* This is grape must, cooked down to the consistency of a syrup. It's quite
sweet. (recipe below).
Begin the night before, by setting the chestnuts to soak in cold water. Discard
any that float to the surface, because they will either be hollow or inhabited.
The next day boil them until tender, drain them, and put them through a strainer
or food mill with a fine plate.
Heat the must in a pot to a simmer and stir in the nutmeat, walnuts and cinnamon,
then add the chestnut cream and stir well. Turn off the fire, mix in the sugar and
the citron, and put the pot in a cool place or the refrigerator for a couple of
hours or more.
Make a mound of the flour on your work space and scoop a hole out of the middle
to make a well. Mix in the oil and then sufficient wine to obtain a firm elastic
dough - you're aiming for something that has the consistency of pasta dough,
so it's going to be considerably firmer than bread dough. Knead the dough well,
divide it into two parts, and roll out the first into a thin sheet (about as thin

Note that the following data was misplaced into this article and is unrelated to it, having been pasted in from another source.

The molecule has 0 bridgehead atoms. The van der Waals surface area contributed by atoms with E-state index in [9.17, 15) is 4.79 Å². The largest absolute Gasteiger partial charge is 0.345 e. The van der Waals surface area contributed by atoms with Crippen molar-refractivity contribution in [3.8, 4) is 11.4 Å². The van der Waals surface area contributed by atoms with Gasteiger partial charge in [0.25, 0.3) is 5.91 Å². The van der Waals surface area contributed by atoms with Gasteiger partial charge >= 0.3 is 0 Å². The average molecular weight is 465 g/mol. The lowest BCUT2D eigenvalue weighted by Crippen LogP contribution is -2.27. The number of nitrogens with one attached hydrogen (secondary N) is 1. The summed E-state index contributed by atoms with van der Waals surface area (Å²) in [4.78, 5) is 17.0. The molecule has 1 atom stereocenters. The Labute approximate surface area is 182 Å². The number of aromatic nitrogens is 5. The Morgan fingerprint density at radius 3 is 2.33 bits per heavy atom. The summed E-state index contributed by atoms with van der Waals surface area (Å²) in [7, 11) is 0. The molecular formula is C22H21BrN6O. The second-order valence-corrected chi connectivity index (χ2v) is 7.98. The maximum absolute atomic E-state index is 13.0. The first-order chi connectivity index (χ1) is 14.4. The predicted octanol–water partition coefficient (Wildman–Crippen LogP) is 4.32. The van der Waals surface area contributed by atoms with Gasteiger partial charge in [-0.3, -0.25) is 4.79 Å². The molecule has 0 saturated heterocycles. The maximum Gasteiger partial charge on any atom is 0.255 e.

as fresh pasta, 1/16 of an inch or 2 mm). Use a glass or doughnut cutter to cut
out 2-inch (5 cm) diameter rounds of dough. In the middle of each place a hazelnut-sized
chunk of filling, then fold the pasta over the filling and tamp it down well to
obtain bulging half-moons. Repeat the process with the second piece of dough and
the cuttings from the first.
Heat abundant oil and fry the caggionetti; as soon as they're golden, remove
them with a slotted spoon and drain them on absorbent paper. Dust them with sugar
and a little cinnamon, and serve them hot.
Mr. Pradelli says there are many variations. For example, some make the dough
by boiling dried chestnuts and blending them. If you were to do this, I think you'd
have to add some flour too to obtain a workable dough.
Others use creamed chick peas in the filling instead of chestnuts, or flavor
their caggionetti with lemon rind, anise seeds, or grated baking chocolate.
Sapa: Since its peculiar flavor is necessary in some dishes, sapa, which is none
other than a grape syrup, has many uses in the kitchen. It's also always popular
with children, who, during the winter, can improvise sherbets with it by mixing
it with freshly fallen snow.
Crush some superior quality white grapes (ideally they should still be on the
bunch), put the grapes and their juice in a bowl, and when the whole has fermented
for about twenty four hours, press and filter the must. Set the must on the fire
and boil it down for many hours, until it has reached the consistency of syrup,
then bottle it.